Dagger, Elie, Venture comparison.

-- Last Updated: Aug-13-13 9:42 AM EST --

I'm now considering the following for river, lake, perhaps sheltered water. Weekend camping trips are a definite possibility. Main concerns after fit are cruising (not top) speed, tracking, and maneuverability.

I'm interested in hearing comparisons between any two (or more) from people with experience in at least 2 of the models below.
FWIW: I'm 6'2", 175-180lbs, 33" inseam, Novice (lots of history, years apart, recent class, felt comfortable doing everything and a bit of tippiness didn't spook me).

Dagger Alchemy 14.0L
Elie Strait 140 XE
Venture Islay 14

(edit: removed Easky and Capella based on Ventures recommendation to go with the Islay)

Not really interested in anything else. I've researched nearly everything on the market and am at the point of analysis paralysis. Finding this group of boats (even 2 of them) locally has been impossible. Everybody rents 10-11 foot play boats. I may be traveling out of state to demo them, but would love any feedback you may have.

Thank you!

you paddle before you buy. Kayaks are a personal thing, and what I like as a feature, may be of little interest to you.

Why did Venture say to eliminate the Easky 15 as the specs are very close to the Islay 14? The leaky hatch Elie’s would alone eliminate them for me. With every splash of a wave, you get water in the hull? No thanks. Also check out a Necky Manitou 14 and Looksha 14 as both are known performers.

Wilderness Tsunami 140 might suit your requirements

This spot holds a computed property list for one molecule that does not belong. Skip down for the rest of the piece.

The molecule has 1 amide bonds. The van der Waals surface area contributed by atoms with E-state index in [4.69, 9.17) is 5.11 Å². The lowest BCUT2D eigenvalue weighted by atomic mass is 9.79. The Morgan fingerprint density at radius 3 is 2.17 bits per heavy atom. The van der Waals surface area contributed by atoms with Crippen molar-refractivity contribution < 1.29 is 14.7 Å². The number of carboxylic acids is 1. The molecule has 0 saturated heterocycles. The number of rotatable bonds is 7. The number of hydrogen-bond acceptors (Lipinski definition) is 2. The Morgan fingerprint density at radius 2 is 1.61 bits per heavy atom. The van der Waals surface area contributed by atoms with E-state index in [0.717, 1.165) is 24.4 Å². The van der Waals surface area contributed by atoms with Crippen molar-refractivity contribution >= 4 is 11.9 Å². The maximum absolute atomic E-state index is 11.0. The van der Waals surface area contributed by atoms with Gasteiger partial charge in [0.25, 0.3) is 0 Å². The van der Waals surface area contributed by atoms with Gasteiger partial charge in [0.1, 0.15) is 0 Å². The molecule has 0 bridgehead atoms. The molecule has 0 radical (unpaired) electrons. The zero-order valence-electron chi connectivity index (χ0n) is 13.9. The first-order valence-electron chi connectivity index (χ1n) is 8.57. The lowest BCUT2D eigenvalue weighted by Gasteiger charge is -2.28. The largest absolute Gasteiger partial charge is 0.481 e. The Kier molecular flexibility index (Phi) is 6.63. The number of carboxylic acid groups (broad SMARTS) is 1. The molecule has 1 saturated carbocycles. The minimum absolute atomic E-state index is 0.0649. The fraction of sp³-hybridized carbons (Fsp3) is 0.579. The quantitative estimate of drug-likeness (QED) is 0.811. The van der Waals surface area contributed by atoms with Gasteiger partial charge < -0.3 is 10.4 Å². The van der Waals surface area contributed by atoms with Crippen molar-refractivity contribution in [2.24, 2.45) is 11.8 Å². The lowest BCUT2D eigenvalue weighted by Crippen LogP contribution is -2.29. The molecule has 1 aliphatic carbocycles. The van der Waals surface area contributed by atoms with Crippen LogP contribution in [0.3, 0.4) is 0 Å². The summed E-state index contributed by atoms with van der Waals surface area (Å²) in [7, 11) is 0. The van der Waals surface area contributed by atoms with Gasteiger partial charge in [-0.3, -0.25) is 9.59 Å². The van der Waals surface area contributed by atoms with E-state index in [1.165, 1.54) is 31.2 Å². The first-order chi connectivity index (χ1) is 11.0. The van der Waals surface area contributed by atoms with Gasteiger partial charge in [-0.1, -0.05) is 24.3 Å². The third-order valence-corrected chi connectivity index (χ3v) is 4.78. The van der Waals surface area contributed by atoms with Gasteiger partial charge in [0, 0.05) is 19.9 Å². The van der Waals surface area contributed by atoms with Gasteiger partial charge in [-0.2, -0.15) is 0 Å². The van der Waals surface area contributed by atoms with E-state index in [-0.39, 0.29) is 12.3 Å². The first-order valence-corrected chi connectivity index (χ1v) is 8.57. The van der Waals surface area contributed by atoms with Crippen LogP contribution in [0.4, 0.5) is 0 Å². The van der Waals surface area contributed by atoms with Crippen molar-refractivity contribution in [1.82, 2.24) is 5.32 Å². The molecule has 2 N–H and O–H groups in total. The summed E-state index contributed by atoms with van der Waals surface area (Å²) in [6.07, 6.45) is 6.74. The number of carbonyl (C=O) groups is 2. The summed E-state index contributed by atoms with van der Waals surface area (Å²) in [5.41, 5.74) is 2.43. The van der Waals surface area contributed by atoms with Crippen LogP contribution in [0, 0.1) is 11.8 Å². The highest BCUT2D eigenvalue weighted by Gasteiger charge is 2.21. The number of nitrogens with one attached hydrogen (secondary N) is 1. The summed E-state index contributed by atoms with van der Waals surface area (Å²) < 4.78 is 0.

Paddle time
I’ve plenty of paddle time on the Islay 14 & LV but can’t compare them with the other two you’ve listed. I don’t carry those brands.

Where are you located, statewide?

See you on the water,


The River Connection, Inc.

Hyde Park, NY



Jim, the Islay has been stealing the spotlight from the Easky 15 and the Capella moves up to a 16’ format so there’s some logic to the Islay selection.

Take Elie of the list
I would go with the Dagger or Venture. I don’t know the Islay but the Easky is a nice boat and the Alchemy is also a nice boat. The Alchemy doesn’t seem to have a tone of room for camping. I don’t think the Elie’s are very well made.

Take Elie of the list
I would go with the Dagger or Venture. I don’t know the Islay but the Easky is a nice boat and the Alchemy is also a nice boat. The Alchemy doesn’t seem to have a ton of room for camping. I don’t think the Elie’s are very well made.

get butt tite
I would get into each boat and paddle it and see which feels best. As said by a previous responder, boat fit are very personal. What works for one may not work for another.

Also, you said “cruising (not top) speed, tracking, and maneuverability” - keep in mind that speed and tracking generally go together, but often at the expense of maneuverability. Opposite occurs - a maneuverable boat often does not track well nor hold speed well.

Hard to find
Venture kayaks are not the easiest to find in my area. The few big paddling stores that are supposed to carry them don’t seem to have them in stock often. My guess is they don’t carry a large number to begin with and they do seem popular enough that by the end of the season you might have a hard time finding one. I have been looking to demo an Easky myself as it is on my short list of touring kayaks that might fit me, but never been able to find one.